Kenyans see fellow protesters killed in front of them but they choose to keep fighting

The match has been lit and a flare of rage set off.

The clouds of tear gas in the heart of Kenya's capital is doing little to disperse young protesters facing off against riot police after days of unrest.

They angrily shout "Ruto must go" as some throw rocks and glass bottles at police while dodging tear gas canisters and stun grenades.

We see young men singled out by the officers, beaten with batons and dragged along the street before being thrown into police trucks.

Two of them escaped from the back and ran off, yelling defiantly and merging back into the small crowds weaving through the tall buildings of Nairobi's central business district.

Many have peeled away from the mass protests after a concession from President William Ruto to withdraw the contentious tax bill they gathered to reject.

But those who are still on the streets are unmoved by his words and the promises of his government. They are outraged by growing corruption and enraged by the killing of protesters in the crackdown.

"They are f***ing killing us," 24-year-old Kelvin yells to us at an active crossroad.

"We are protesting because they are not listening to us. He [Ruto] could've said what he said before f***ing killing us."

Around four miles from the city centre, the body of a 19-year-old man is being prepared for burial. His name was Ibrahim and he was shot in the neck twice, as protesters raided parliament on Tuesday.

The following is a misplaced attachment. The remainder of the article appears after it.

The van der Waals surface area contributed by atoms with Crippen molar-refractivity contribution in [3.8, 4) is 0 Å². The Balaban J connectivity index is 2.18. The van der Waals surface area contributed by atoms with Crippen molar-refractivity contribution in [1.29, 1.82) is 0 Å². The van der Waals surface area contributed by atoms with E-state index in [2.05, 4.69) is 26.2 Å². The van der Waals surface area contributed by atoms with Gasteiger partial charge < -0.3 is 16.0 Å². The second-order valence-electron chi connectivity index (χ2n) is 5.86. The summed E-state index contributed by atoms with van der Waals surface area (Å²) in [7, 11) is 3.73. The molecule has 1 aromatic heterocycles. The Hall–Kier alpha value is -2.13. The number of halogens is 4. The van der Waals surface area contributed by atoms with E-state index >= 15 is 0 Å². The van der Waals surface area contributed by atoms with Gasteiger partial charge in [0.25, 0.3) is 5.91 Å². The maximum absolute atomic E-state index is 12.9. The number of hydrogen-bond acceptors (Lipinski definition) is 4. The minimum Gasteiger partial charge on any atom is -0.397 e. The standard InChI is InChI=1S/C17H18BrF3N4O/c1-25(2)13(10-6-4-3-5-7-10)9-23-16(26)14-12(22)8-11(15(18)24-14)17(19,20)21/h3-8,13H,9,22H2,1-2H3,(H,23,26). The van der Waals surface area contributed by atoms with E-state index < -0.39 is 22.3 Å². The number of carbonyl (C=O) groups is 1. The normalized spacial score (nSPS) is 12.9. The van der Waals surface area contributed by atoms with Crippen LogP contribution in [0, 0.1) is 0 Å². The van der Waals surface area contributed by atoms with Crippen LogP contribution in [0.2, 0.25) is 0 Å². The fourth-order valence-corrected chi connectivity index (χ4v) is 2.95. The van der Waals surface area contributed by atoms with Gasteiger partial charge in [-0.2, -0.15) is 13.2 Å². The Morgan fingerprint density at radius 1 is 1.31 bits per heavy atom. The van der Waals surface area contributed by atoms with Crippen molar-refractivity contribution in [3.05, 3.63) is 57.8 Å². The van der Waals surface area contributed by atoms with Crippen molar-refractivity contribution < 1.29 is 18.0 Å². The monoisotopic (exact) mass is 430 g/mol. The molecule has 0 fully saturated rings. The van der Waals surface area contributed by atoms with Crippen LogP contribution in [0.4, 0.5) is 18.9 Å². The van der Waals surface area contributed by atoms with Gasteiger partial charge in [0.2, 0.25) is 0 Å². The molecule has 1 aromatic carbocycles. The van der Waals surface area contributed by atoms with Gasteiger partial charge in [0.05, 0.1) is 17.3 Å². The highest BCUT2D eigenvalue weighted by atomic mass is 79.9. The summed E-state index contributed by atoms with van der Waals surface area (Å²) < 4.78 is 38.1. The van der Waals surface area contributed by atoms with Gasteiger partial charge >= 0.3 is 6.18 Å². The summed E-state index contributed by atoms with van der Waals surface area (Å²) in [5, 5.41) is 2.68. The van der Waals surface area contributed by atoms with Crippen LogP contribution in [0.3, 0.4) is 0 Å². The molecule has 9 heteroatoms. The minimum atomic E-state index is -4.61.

Neighbours and relatives gather to mourn him, cramped in the tight alleyway in front of his home in one of Nairobi's impoverished informal settlements.

'We have to stand'

When we see him, Ibrahim's lifeless body is covered up to his neck by a bed sheet. His face is still and his mouth is open.

The silence in the room is deafening, especially against the loud yells we heard from his fellow protesters.

The reality is that those who took to the streets have seen young men like Ibrahim killed in front of them but are making the choice to keep fighting.

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As I look down at Ibrahim's blanketed feet, I remember what Kelvin told us in the thick of tear gas.

"As a young nation we have to stand. I won't die on my knees, I'll die on my feet."